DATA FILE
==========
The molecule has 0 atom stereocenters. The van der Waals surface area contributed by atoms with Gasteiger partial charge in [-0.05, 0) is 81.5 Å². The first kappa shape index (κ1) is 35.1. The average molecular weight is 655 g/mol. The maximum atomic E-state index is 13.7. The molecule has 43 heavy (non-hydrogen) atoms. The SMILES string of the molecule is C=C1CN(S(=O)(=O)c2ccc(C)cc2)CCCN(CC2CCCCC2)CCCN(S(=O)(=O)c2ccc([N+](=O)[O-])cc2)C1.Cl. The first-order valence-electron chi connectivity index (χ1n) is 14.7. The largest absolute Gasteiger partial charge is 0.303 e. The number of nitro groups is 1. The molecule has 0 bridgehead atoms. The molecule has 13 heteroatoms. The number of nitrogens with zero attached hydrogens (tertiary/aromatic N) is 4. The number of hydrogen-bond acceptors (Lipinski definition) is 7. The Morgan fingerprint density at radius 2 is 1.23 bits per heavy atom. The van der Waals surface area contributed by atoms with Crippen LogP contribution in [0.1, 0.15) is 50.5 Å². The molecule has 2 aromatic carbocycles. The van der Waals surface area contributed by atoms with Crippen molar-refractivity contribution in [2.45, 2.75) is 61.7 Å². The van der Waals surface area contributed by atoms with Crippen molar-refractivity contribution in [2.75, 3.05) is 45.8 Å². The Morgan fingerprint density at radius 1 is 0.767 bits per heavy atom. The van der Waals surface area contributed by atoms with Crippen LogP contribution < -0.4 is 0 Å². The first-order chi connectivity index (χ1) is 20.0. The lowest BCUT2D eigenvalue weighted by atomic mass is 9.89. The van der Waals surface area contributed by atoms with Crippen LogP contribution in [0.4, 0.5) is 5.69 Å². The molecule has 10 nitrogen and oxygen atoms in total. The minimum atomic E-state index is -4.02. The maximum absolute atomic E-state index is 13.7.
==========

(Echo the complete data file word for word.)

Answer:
The molecule has 0 atom stereocenters. The van der Waals surface area contributed by atoms with Gasteiger partial charge in [-0.05, 0) is 81.5 Å². The first kappa shape index (κ1) is 35.1. The average molecular weight is 655 g/mol. The maximum atomic E-state index is 13.7. The molecule has 43 heavy (non-hydrogen) atoms. The SMILES string of the molecule is C=C1CN(S(=O)(=O)c2ccc(C)cc2)CCCN(CC2CCCCC2)CCCN(S(=O)(=O)c2ccc([N+](=O)[O-])cc2)C1.Cl. The first-order valence-electron chi connectivity index (χ1n) is 14.7. The largest absolute Gasteiger partial charge is 0.303 e. The number of nitro groups is 1. The molecule has 0 bridgehead atoms. The molecule has 13 heteroatoms. The number of nitrogens with zero attached hydrogens (tertiary/aromatic N) is 4. The number of hydrogen-bond acceptors (Lipinski definition) is 7. The Morgan fingerprint density at radius 2 is 1.23 bits per heavy atom. The van der Waals surface area contributed by atoms with Crippen LogP contribution in [0.1, 0.15) is 50.5 Å². The molecule has 2 aromatic carbocycles. The van der Waals surface area contributed by atoms with Crippen molar-refractivity contribution in [2.45, 2.75) is 61.7 Å². The van der Waals surface area contributed by atoms with Crippen molar-refractivity contribution in [2.75, 3.05) is 45.8 Å². The Morgan fingerprint density at radius 1 is 0.767 bits per heavy atom. The van der Waals surface area contributed by atoms with Crippen LogP contribution < -0.4 is 0 Å². The first-order chi connectivity index (χ1) is 20.0. The lowest BCUT2D eigenvalue weighted by atomic mass is 9.89. The van der Waals surface area contributed by atoms with Crippen LogP contribution in [0.4, 0.5) is 5.69 Å². The molecule has 10 nitrogen and oxygen atoms in total. The minimum atomic E-state index is -4.02. The maximum absolute atomic E-state index is 13.7.